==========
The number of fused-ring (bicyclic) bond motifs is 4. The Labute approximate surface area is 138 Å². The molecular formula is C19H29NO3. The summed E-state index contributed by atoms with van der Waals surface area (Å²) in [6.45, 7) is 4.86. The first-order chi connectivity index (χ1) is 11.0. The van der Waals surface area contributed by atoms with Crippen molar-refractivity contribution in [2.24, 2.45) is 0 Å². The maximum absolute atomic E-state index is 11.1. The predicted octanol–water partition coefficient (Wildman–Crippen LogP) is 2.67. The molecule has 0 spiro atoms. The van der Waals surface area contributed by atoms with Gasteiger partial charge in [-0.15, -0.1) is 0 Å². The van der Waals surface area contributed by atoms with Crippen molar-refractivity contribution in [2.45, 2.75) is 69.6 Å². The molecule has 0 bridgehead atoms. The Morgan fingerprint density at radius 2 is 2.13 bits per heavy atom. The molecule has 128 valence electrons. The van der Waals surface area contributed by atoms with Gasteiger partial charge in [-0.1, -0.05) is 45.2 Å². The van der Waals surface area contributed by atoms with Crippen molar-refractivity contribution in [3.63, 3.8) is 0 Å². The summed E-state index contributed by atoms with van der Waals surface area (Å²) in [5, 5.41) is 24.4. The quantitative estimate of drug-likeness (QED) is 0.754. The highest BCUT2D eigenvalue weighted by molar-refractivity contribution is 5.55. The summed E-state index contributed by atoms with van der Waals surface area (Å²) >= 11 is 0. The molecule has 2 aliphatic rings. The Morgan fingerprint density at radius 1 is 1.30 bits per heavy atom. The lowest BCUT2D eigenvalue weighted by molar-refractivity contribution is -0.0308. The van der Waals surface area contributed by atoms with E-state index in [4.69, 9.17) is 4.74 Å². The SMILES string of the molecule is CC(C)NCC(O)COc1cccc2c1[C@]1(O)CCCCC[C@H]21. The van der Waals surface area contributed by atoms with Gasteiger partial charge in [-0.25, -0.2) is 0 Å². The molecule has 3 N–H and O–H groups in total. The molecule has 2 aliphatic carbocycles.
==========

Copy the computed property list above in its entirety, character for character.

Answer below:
The number of fused-ring (bicyclic) bond motifs is 4. The Labute approximate surface area is 138 Å². The molecular formula is C19H29NO3. The summed E-state index contributed by atoms with van der Waals surface area (Å²) in [6.45, 7) is 4.86. The first-order chi connectivity index (χ1) is 11.0. The van der Waals surface area contributed by atoms with Crippen molar-refractivity contribution in [2.24, 2.45) is 0 Å². The maximum absolute atomic E-state index is 11.1. The predicted octanol–water partition coefficient (Wildman–Crippen LogP) is 2.67. The molecule has 0 spiro atoms. The van der Waals surface area contributed by atoms with Gasteiger partial charge in [-0.15, -0.1) is 0 Å². The van der Waals surface area contributed by atoms with Crippen molar-refractivity contribution in [2.45, 2.75) is 69.6 Å². The molecule has 0 bridgehead atoms. The Morgan fingerprint density at radius 2 is 2.13 bits per heavy atom. The molecule has 128 valence electrons. The van der Waals surface area contributed by atoms with Gasteiger partial charge in [-0.1, -0.05) is 45.2 Å². The van der Waals surface area contributed by atoms with Crippen molar-refractivity contribution in [3.63, 3.8) is 0 Å². The summed E-state index contributed by atoms with van der Waals surface area (Å²) in [5, 5.41) is 24.4. The quantitative estimate of drug-likeness (QED) is 0.754. The highest BCUT2D eigenvalue weighted by molar-refractivity contribution is 5.55. The summed E-state index contributed by atoms with van der Waals surface area (Å²) >= 11 is 0. The molecule has 2 aliphatic rings. The Morgan fingerprint density at radius 1 is 1.30 bits per heavy atom. The lowest BCUT2D eigenvalue weighted by molar-refractivity contribution is -0.0308. The van der Waals surface area contributed by atoms with E-state index in [4.69, 9.17) is 4.74 Å². The SMILES string of the molecule is CC(C)NCC(O)COc1cccc2c1[C@]1(O)CCCCC[C@H]21. The van der Waals surface area contributed by atoms with Gasteiger partial charge in [-0.25, -0.2) is 0 Å². The molecule has 3 N–H and O–H groups in total. The molecule has 2 aliphatic carbocycles.